Gender Generalizations in Parenting

Little Girl and Boy

Image courtesy of David Castillo Dominici at

Managers quickly discover there are many differences in the way that the different genders handle problems, challenges, and disappointments in the workplace.

Past common wisdom attributed those differences mostly to hormones…or corporate culture…or just plain bias against one sex or another, depending on the organization you worked for.

Today, although those attitudes may still exist under the surface, there has usually been just enough sensitizing and sexual harassment training to teach everyone to try to keep their attitudes in check.

I believe it is time to change things for the next generation if we can. Let’s check our underlying attitudes about boys and girls!
Yes, they are different. Physically and mentally they develop differently and at different rates, with different skills coming on-line at different times. But you know what? Even in a specific group of boys or a group of girls, you will usually see a typical Bell curve of developmental differences. It may not be as dramatic, but it still exists and there will be boys who have more in common with girls, and girls who have more in common with boys.

If you have a boy. Some people will tell you that boys are more difficult. “They are too high energy, they make everything into weapons, they are loud and distracting and they don’t listen to the rules.” Wow, that’s a lot of generalizations…and a whole load of hooey. Boys are just as able to control themselves as girls if they are given clear expectations of behavior, clear rewards and consequences for their actions and consistent enforcement of all of these things. My friends who have boys see red when their sons are automatically categorized as hooligans just because they happen to have XY on their chromosome charts.

Do they need more physical activity? Possibly, but I would submit that is really more of an individual need from child to child. There are many girls who have the same need for higher levels of physical activity.

Don’t let anyone box your boy in and don’t fall for the “boys will be boys” line. Teach him how to behave and how to care for himself so that he is not dependent on you or another person to care for him as he gets older. Teach him how to be a polite person in society and get along with his peers, for there are many benefits he can reap from that knowledge. Read books on raising boys, but be careful not to fall into the trap of thinking that your child’s sex is either a liability or an advantage. There are dangers in either of those positions and I have seen many books on child rearing that seem to pit parents against each other in these areas. That is just silly.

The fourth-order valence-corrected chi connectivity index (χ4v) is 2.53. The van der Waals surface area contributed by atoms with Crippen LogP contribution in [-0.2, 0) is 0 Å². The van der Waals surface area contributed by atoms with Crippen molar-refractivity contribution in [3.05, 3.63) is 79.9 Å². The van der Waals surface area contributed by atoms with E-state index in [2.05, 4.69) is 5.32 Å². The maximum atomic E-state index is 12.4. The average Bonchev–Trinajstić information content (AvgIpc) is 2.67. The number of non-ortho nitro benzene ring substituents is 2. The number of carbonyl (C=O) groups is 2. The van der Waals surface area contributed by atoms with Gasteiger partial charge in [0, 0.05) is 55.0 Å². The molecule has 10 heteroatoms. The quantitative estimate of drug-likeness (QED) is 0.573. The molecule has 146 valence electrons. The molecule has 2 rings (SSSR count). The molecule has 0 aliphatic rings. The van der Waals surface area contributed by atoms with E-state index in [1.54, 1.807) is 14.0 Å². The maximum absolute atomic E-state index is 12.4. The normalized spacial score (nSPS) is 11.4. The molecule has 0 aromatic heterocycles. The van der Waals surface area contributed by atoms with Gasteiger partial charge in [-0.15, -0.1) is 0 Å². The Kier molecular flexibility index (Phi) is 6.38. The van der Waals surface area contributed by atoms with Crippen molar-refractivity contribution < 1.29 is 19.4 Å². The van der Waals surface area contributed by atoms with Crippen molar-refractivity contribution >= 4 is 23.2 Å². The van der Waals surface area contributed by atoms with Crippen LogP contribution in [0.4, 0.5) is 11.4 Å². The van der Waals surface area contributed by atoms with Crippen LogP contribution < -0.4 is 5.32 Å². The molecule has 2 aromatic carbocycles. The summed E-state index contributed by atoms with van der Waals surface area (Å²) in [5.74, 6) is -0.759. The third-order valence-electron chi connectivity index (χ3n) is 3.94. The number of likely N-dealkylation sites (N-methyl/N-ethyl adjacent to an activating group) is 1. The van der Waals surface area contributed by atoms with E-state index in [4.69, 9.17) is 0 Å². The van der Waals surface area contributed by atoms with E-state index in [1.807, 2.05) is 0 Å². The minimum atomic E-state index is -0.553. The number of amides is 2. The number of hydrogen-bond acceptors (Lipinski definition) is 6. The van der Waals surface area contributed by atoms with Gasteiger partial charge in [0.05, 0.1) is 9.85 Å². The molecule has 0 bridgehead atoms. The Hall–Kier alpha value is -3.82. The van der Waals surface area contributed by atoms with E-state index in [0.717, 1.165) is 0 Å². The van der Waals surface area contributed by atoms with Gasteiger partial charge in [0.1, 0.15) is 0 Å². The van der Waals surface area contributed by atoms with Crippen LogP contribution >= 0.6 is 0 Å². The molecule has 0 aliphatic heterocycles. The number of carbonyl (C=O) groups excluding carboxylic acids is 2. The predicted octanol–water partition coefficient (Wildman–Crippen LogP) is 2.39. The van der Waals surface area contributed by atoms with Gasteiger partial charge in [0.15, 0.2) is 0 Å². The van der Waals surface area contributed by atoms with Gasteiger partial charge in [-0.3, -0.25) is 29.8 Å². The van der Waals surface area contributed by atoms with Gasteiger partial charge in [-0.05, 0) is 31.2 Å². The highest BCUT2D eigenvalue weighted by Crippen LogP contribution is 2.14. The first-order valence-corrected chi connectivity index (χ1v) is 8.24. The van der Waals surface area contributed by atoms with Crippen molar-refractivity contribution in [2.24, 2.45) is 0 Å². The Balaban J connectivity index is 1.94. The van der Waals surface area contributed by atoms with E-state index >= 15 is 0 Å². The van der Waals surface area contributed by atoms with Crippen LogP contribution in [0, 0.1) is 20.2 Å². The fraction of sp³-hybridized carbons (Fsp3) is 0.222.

Gender is. Deal with it and get back to thinking about what kind of person you want to raise.

If you have a girl. Generally, girls can be more verbal and verbal earlier than boys and so this is an advantage in school, etc., but that is not the case for all girls. People may say to you, “Oh you are so lucky you have a girl. Girls are so easy.” Another generalization and another load of hooey. Girls may be influenced in our society to be a bit more amenable to authority, but not all by any means. Some of the most rebellious children I have encountered on my motherhood odyssey have been girls. Some were even bullies, and they were the hardest for my children to fight back against because they were rarely direct or physical in their attacks.

Girls can be as difficult as boys in many ways but are often more communicative in their rebellion. Again, your best strategy is to start from the beginning with clear expectations of behavior, clear rewards and consequences for their actions and consistent enforcement of all of these things.

Stress to your girls that they are capable of anything they decide to do, and they are never, ever dependent on their appearance for their worth. (Remember they are getting very contradictory messages from magazines, TV and other media!) Encourage them to follow their interests, whatever they are, and listen, listen, listen.

Blogger, Sherri Kuhn, wrote an interesting piece about raising “gender neutral” children. This may go further than you are comfortable with, but it makes some good points.

Many self-worth messages are the strongest for both genders when they come from a father, and in families that lack a father figure, I suggest trying to find a Mentor or other strong male role model for young girls and boys. This is a vulnerability, not inherent so much in gender as in our culture, and you can do something about it if you are aware of it.

So, bottom line…try not to generalize about gender. Think about your child as an individual and try very hard to separate from the pack when other mothers or fathers start girl or boy generalizing.  You know it isn’t all true, and you also know that if you say or even think something enough, you will start to believe it and see it that way.

Start observing your child closely, and finding the ways he or she is different from the rest of the group. You never know when that observation will be just the thing to pull out and share with them when they think people don’t like them or are just having a bad day.

We all like to feel special and unique…especially to our Moms and Dads.

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